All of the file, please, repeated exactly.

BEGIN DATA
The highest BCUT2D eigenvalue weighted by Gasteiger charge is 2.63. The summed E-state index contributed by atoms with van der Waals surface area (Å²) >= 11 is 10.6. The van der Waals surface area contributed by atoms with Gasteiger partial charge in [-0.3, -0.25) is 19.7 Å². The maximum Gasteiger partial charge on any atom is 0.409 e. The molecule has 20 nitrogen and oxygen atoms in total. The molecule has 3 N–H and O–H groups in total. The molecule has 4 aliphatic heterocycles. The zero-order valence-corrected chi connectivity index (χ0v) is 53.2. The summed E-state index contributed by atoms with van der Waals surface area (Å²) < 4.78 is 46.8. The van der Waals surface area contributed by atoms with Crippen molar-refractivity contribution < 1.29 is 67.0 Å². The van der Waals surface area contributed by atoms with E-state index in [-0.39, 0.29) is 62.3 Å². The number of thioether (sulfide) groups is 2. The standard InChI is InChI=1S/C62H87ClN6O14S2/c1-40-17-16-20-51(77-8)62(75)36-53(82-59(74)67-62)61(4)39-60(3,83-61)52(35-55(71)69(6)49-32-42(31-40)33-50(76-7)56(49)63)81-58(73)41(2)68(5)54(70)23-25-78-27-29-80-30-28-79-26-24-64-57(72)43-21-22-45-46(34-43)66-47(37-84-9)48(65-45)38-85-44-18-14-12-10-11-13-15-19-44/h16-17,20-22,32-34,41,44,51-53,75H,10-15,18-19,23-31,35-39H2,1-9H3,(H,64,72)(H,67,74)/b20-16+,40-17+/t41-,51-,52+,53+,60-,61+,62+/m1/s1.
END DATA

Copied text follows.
The highest BCUT2D eigenvalue weighted by Gasteiger charge is 2.63. The summed E-state index contributed by atoms with van der Waals surface area (Å²) >= 11 is 10.6. The van der Waals surface area contributed by atoms with Gasteiger partial charge in [-0.3, -0.25) is 19.7 Å². The maximum Gasteiger partial charge on any atom is 0.409 e. The molecule has 20 nitrogen and oxygen atoms in total. The molecule has 3 N–H and O–H groups in total. The molecule has 4 aliphatic heterocycles. The zero-order valence-corrected chi connectivity index (χ0v) is 53.2. The summed E-state index contributed by atoms with van der Waals surface area (Å²) < 4.78 is 46.8. The van der Waals surface area contributed by atoms with Crippen molar-refractivity contribution < 1.29 is 67.0 Å². The van der Waals surface area contributed by atoms with E-state index in [-0.39, 0.29) is 62.3 Å². The number of thioether (sulfide) groups is 2. The standard InChI is InChI=1S/C62H87ClN6O14S2/c1-40-17-16-20-51(77-8)62(75)36-53(82-59(74)67-62)61(4)39-60(3,83-61)52(35-55(71)69(6)49-32-42(31-40)33-50(76-7)56(49)63)81-58(73)41(2)68(5)54(70)23-25-78-27-29-80-30-28-79-26-24-64-57(72)43-21-22-45-46(34-43)66-47(37-84-9)48(65-45)38-85-44-18-14-12-10-11-13-15-19-44/h16-17,20-22,32-34,41,44,51-53,75H,10-15,18-19,23-31,35-39H2,1-9H3,(H,64,72)(H,67,74)/b20-16+,40-17+/t41-,51-,52+,53+,60-,61+,62+/m1/s1.